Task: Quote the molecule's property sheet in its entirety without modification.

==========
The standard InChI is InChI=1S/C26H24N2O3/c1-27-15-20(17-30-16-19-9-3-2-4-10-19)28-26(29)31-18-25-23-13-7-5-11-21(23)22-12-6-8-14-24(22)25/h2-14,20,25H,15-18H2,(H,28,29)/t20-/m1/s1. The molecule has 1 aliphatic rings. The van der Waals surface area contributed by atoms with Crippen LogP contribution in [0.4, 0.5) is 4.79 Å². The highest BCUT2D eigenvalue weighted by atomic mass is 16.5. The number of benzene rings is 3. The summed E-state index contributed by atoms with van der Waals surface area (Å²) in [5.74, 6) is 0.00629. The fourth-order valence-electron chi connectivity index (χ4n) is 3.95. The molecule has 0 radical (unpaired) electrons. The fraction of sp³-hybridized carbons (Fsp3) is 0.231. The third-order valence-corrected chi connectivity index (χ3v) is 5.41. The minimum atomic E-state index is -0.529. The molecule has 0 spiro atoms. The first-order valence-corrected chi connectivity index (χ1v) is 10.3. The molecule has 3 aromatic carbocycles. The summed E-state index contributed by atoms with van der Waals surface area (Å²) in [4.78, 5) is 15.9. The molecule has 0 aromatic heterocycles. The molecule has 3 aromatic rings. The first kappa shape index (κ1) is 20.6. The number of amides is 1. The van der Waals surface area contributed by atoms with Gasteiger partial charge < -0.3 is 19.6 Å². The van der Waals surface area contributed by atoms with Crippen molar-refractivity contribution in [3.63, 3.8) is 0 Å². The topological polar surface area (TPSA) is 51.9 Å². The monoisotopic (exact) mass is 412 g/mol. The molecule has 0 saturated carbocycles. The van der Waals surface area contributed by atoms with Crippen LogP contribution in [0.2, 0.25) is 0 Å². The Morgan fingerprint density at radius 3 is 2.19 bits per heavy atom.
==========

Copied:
The standard InChI is InChI=1S/C26H24N2O3/c1-27-15-20(17-30-16-19-9-3-2-4-10-19)28-26(29)31-18-25-23-13-7-5-11-21(23)22-12-6-8-14-24(22)25/h2-14,20,25H,15-18H2,(H,28,29)/t20-/m1/s1. The molecule has 1 aliphatic rings. The van der Waals surface area contributed by atoms with Crippen LogP contribution in [0.4, 0.5) is 4.79 Å². The highest BCUT2D eigenvalue weighted by atomic mass is 16.5. The number of benzene rings is 3. The summed E-state index contributed by atoms with van der Waals surface area (Å²) in [5.74, 6) is 0.00629. The fourth-order valence-electron chi connectivity index (χ4n) is 3.95. The molecule has 0 radical (unpaired) electrons. The fraction of sp³-hybridized carbons (Fsp3) is 0.231. The third-order valence-corrected chi connectivity index (χ3v) is 5.41. The minimum atomic E-state index is -0.529. The molecule has 0 spiro atoms. The first-order valence-corrected chi connectivity index (χ1v) is 10.3. The molecule has 3 aromatic carbocycles. The summed E-state index contributed by atoms with van der Waals surface area (Å²) in [4.78, 5) is 15.9. The molecule has 0 aromatic heterocycles. The molecule has 3 aromatic rings. The first kappa shape index (κ1) is 20.6. The number of amides is 1. The van der Waals surface area contributed by atoms with Gasteiger partial charge < -0.3 is 19.6 Å². The van der Waals surface area contributed by atoms with Crippen molar-refractivity contribution in [3.63, 3.8) is 0 Å². The topological polar surface area (TPSA) is 51.9 Å². The monoisotopic (exact) mass is 412 g/mol. The molecule has 0 saturated carbocycles. The van der Waals surface area contributed by atoms with Crippen LogP contribution in [0.2, 0.25) is 0 Å². The Morgan fingerprint density at radius 3 is 2.19 bits per heavy atom.